rather a collective definition of attributes that are assigned by the population or end-
what is brand?

pr feeling thought image ads promotion


identity
Alive messaging service category impression

product differentiation tagline quality 4ps


logo placement strategy style conceptual
Promotion changing reflection Product
people are gathering
At no other time has the consumer had the ability to interact, share product
experiences and influence purchasing to such an extent. We did some research on
this and based on our searching on the Internet, this certainly appears to be the
case. Folks are gathering, talking and changing how they interact. This fundamental
market change, due to the pervasive availability of access, is enabling smaller and
smaller consumer segments to communicate and congregate.

One of the key market dynamics that social media is enabling is the power of a
niche. While SEO and marketers speak to the long tail, it is now about how a
community allows for people with like interests and access to get together and
exchange experiences and opinions. Communities essentially become target
markets. However, these are not buyer personas which you can speak AT, but rather
share information.

The public’s access to brands, markets and products is being socialized, not through
government subsidy, but through the active interaction of people online.
Representation and placement of the brand is necessitating a different approach and
different guiding principles. The socialization of marketing is increasingly impacting
brand equity, product visibility and buyer decision-making.
a brand coup
It’s not like any given management style will remain intact forever. That’s just
common sense. But how did coders become marketers? When did more t-shirts in
the marketing war room out-number the tailored jackets?

This latest change certainly has an Darwinian feel. Survival of the fittest when it
comes to being effective in the market appears to be the feel. Traditional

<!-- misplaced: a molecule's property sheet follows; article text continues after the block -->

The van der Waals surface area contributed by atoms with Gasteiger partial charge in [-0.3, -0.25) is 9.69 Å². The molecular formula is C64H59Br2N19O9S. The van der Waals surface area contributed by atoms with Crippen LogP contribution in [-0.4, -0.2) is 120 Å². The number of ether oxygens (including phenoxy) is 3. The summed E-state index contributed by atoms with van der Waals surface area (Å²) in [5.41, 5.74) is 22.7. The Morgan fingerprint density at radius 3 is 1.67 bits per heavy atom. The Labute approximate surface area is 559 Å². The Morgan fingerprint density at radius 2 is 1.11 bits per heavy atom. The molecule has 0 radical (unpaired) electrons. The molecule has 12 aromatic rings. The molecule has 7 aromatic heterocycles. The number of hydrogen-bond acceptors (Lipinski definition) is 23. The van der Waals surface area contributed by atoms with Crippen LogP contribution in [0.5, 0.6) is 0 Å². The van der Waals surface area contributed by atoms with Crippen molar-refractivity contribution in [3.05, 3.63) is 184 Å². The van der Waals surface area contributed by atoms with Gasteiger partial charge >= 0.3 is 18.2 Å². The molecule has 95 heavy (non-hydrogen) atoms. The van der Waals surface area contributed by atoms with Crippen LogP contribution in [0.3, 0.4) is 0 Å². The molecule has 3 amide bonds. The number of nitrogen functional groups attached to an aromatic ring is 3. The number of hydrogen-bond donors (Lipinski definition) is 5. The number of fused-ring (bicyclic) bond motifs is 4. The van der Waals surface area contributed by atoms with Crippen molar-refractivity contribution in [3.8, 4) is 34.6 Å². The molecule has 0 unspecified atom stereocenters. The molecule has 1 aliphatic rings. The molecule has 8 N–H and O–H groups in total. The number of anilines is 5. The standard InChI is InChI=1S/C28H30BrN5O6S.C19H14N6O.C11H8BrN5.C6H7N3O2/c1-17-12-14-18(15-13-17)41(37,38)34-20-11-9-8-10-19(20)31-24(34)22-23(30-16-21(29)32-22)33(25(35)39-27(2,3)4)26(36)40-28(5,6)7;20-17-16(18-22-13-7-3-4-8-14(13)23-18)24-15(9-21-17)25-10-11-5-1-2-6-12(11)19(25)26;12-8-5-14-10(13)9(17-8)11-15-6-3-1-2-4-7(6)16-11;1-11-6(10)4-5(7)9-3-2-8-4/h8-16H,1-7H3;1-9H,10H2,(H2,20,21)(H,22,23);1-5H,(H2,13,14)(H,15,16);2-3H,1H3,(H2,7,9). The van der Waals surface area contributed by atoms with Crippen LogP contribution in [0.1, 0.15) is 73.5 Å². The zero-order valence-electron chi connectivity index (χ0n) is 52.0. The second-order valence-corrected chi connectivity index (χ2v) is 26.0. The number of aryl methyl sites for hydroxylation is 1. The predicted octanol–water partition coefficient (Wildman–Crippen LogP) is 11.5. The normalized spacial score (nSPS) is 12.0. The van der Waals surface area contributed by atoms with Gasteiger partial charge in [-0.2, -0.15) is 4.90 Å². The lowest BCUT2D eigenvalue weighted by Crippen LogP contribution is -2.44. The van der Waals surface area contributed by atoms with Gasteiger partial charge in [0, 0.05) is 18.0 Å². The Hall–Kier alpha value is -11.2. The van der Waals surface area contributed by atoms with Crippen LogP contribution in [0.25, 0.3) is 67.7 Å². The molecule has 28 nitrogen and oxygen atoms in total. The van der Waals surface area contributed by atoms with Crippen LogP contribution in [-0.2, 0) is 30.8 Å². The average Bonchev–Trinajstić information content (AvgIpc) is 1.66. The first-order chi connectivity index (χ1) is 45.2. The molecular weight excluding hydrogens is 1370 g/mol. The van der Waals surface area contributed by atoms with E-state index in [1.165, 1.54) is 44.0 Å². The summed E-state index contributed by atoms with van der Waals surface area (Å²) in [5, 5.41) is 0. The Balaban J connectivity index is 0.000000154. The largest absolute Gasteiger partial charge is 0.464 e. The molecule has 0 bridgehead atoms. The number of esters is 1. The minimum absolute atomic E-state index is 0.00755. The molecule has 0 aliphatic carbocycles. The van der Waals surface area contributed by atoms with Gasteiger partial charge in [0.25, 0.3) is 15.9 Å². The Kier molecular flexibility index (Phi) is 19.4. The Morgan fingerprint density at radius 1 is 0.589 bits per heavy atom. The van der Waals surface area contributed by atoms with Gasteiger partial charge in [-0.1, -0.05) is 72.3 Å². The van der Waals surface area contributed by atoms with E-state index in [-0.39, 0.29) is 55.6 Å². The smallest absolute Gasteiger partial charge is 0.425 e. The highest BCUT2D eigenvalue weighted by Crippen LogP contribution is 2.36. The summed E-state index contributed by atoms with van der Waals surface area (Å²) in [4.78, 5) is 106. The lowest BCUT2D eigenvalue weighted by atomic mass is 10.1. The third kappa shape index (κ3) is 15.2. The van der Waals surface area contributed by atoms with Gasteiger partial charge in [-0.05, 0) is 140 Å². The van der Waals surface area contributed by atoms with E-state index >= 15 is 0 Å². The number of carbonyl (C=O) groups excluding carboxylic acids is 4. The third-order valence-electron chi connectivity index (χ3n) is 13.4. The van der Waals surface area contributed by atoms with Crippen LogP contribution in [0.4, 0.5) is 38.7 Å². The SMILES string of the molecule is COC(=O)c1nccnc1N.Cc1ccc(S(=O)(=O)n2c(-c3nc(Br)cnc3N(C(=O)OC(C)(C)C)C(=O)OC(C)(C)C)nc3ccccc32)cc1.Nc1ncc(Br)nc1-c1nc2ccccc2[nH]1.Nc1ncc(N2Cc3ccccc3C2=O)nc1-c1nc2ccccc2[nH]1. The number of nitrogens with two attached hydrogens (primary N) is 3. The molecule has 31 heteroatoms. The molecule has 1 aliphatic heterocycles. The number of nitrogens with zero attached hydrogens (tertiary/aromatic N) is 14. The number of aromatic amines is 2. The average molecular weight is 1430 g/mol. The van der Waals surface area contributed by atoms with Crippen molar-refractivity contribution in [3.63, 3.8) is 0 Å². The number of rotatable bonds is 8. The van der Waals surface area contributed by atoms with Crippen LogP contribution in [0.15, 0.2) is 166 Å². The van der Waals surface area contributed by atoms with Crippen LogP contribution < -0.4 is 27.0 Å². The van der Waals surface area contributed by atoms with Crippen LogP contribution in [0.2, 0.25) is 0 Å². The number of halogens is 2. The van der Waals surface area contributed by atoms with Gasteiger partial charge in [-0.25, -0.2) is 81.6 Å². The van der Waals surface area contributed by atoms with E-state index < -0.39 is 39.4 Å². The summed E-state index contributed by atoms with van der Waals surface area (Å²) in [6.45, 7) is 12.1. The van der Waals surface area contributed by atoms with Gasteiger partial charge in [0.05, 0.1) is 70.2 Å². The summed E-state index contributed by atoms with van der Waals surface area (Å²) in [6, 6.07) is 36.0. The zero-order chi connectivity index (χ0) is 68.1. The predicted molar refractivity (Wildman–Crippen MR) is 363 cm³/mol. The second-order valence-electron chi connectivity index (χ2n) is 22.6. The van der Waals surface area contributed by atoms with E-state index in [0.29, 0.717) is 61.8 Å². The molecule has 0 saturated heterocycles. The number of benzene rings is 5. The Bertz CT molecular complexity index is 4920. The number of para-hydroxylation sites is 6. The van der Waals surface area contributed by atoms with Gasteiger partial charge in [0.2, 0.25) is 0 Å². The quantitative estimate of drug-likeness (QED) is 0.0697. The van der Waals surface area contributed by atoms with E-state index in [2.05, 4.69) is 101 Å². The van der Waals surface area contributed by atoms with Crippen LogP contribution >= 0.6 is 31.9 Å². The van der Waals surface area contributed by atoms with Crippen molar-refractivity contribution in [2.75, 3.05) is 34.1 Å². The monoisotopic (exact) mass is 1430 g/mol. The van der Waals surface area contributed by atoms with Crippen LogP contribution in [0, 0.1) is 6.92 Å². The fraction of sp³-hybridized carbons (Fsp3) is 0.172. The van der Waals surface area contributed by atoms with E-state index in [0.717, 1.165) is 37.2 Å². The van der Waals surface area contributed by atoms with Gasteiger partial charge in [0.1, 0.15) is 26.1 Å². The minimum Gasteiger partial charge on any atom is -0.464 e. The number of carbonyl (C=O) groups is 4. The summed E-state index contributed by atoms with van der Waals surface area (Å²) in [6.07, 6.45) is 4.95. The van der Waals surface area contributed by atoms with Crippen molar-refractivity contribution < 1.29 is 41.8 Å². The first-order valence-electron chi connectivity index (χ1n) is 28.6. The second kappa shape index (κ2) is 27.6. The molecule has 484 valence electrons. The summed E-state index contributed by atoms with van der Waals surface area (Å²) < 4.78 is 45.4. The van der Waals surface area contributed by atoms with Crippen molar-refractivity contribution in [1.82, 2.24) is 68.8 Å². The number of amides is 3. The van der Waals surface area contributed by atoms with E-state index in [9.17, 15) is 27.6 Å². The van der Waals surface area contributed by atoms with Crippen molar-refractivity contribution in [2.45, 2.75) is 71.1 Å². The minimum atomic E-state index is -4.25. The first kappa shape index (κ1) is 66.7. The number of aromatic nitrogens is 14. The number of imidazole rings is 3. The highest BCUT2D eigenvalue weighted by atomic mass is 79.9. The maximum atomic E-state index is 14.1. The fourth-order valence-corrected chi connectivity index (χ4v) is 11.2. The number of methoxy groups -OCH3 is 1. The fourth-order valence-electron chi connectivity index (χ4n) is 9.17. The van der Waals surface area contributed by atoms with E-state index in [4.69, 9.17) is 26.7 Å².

investments are hitting flat and limited appreciation of social media is widespread.
While the majority of the marketing essentials are still intact, brand management is
definitely going someplace else or should we say being taken somewhere else and
not by anyone on the payroll. Us marketers are a clique-y type, you got an AMA card?

So perhaps if it isn’t a brand coup, we could definitely consider the change underway
as a “re-launch” of brand concepts. Perhaps Marketing, as a discipline, is just in a
late-stage market and requires a different approach. A different vantage point to look
at is that brand positioning is no longer just about communicating your brand out
with the message. Inside→out marketing may not be the accepted model for
developing a brand, or at a minimum, can’t be a stand alone execution model. The
mix is fast becoming more of an outside→in approach for brand development;
creating demand and discovery of your product.

It is what your customers and competitors say about you and your
authenticity which drives brand equity and value.
moving to the social brand
Yup, some black clad Madison Avenue type is declaring “We have a blog – we’re
cool!” If social marketing is merely a technology bullet to success, then all we would
do is just line up our capEx budget and headcount plans for next year to support
“Social Media Stuff” and add a Social Media Manager, and be gold.

It’s not money that will make the difference, but instead doing the work--your labor
is your voice. This isn’t a “send corporate message to Facebook and create a twitter
pitch for the market” to solve the problem. It is about being authentic and real
about your interactions--the kind that only happens with people and not PR. People
interact, people influence and impact the brand within the context of a relationship.
It is incredibly more interesting and powerful for a consumer, a trusted “friend” or
the aggregate rating for your product and brand.

Sounds a lot like old school Word of Mouth (WOM), but this is a little bit different as
this is real-time and trusted and impacts what product a person might purchase.
This movement of brand is directly related to how people buy and discover your
product. You may not be able to control what folks say about your brand, but you
can listen and change your product to meet their needs, not what you thought they
needed.

The conversation online in communities isn’t just about what is good or bad about